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Cervical and Thoracic Spinal Disorders: New Surgical Technique

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Cervical and thoracic spine disorders can affect more than one vertebral level of the spine. Degenerative disc disease, spinal stenosis, excessive kyphosis, vertebral fracture, and other disorders can cause pain, numbness, weakness, and tingling in the upper back, shoulders, and arms. In some cases, surgery is necessary.

Sometimes these disorders involve the junction between the cervical and the upper thoracic spine. Characteristically, the cervical spine is quite flexible and the thoracic spine is rigid. Disorders involving these vertebral levels can present a specific challenge to the spine specialist.

Now these difficult cases can be instrumented using a different device that is modular by design. This device allows the spine surgeon to stabilize the cervical and upper thoracic spine using anchors (screws and hooks) attached to a rod in a variety of positions.

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Patient Cases
To illustrate how patients have been effectively treated, read the three patient cases summarized below.

Degeneration of the Cervical Spine
The images below represent the case of a 60-year-old man with progressive degeneration of the cervical spine. He suffered neck pain and showed signs of spinal cord compression (called myelopathy). The pre-operative x-ray (Figure 1) shows many degenerative changes such as bone spurs (osteophytes). The MRI (Figure 2) shows spinal cord compression caused by the bone spurs.

Figure 1: Pre-Operative X-Ray
Figure 2: Pre-Operative MRI
Figure 1: Pre-Operative X-ray
Figure 2: Pre-Operative MRI

The x-rays taken following the surgery show spinal cord decompression. The pressure has been removed from the spinal cord with a surgical procedure called laminectomy. The spine has been stabilized.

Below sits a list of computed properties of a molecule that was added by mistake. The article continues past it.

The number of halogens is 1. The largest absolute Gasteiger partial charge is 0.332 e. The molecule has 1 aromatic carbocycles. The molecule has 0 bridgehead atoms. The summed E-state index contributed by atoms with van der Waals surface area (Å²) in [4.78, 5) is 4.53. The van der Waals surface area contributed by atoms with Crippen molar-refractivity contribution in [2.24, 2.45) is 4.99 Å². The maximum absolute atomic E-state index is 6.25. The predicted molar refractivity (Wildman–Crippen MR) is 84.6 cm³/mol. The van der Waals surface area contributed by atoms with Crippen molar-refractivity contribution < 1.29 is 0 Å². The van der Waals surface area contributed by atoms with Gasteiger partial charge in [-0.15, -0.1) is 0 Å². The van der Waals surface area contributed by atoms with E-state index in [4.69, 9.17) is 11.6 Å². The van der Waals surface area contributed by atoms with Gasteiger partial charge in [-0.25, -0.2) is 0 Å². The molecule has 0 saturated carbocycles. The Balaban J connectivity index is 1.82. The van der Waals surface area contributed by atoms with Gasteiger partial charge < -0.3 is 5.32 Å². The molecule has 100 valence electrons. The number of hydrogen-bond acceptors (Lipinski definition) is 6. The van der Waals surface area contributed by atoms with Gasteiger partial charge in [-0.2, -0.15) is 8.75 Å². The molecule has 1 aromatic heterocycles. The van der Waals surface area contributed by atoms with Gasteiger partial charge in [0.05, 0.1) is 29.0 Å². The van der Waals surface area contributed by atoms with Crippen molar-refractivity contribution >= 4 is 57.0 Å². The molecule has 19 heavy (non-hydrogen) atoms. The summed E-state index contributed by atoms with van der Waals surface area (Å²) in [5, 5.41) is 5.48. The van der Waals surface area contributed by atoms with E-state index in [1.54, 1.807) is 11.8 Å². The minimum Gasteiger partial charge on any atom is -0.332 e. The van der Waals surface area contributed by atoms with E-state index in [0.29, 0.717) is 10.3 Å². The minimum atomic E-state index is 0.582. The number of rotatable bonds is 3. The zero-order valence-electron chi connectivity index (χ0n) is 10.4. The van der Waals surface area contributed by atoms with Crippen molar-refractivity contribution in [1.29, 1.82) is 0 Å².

Figure 3: Post-Operative X-Ray Posterior View
Figure 4: Post-Operative X-Ray Lateral View
Figure 3: Post-Operative X-ray, Posterior View
Figure 4: Post-Operative X-ray, Lateral View

Kyphotic Deformity
In this complicated case, the patient, a 60-year-old woman suffered progressive kyphotic deformity and spinal stenosis. The deformity prevented the patient from looking forward (Figure 5). She required posterior decompression from C1-C5 (first 5 cervical vertebrae) due to her kyphosis. However, the spine also needed to be stabilized from C1 through T4 (fourth thoracic vertebra). Without the flexibility this new modular device offers, it would have been impossible to anchor screws into every vertebral segment (vertebral body). Instead, using this new modular reconstruction system, it was very simple and safe (Figures 6 and 7).

Figure 5: Pre-Operative X-ray, Lateral View, Kyphotic Deformity
Figure 6: Post-Operative X-Ray, Lateral View
Figure 5: Pre-Operative X-ray, Lateral View, Kyphotic Deformity
Figure 6: Post Operative X-ray, Lateral View

 

Figure 7: Post-Operative X-Ray, Posterior View
Figure 7: Post Operative X-ray, Posterior View

Cervical Instability
This is a case of a 30-year-old woman with spinal instability at C1-C2 (first two cervical vertebrae) (Figure 8). This disorder caused the patient severe neck pain and created the potential for spinal cord injury. Figures 9 and 10 illustrate how VERTEX? stabilized this patient?s spine.

Figure 8: Pre-Operative X-Ray, Lateral View, C1-C2 Instability
Figure 9: Post-Operative X-Ray, Lateral View, C1-C2 Stabilized
Figure 8: Pre-Operative X-ray, Lateral View, C1-C2 Instability
Figure 9: Post-Operative X-ray, Lateral View, C1-C2 Stabilized

 

Figure 10: Post-Operative X-Ray, through mouth to C1-C2, Stabilized
Figure 10: Post-Operative X-ray, Through Mouth to C1-C2, Stabilized

 

Advantages
In the past, spine surgeons had a difficult time placing the screws into the proper positions in the vertebrae and still attaching the plate or rod. This new device (VERTEX? Reconstruction System) allows the screws to be placed exactly where they need to go safely. Then the rod is simply attached to the screw heads either directly or via connectors.

Patients benefit by a shorter operative time and safer surgery because the anchors (screws) can be implanted exactly where they need to be placed. When screws have to be placed through holes in a plate, the position and angulation of the screws through the plate holes is limited.

Conclusion
This new modular system is another step forward for surgeons and their patients who require posterior cervical and thoracic spinal instrumentation. These technical advancements evidence the interest spine specialists have in finding better solutions for spinal instability.

Updated on: 09/07/12
Thomas G. Lowe, MD
: This article illustrates how another of the new modular posterior instrumentation systems has allowed excellent stabilization of complex problems involving the cervical and upper thoracic spine. Because of these newer systems postoperative pain is greatly reduced and patients can be returned to normal activities much quicker.
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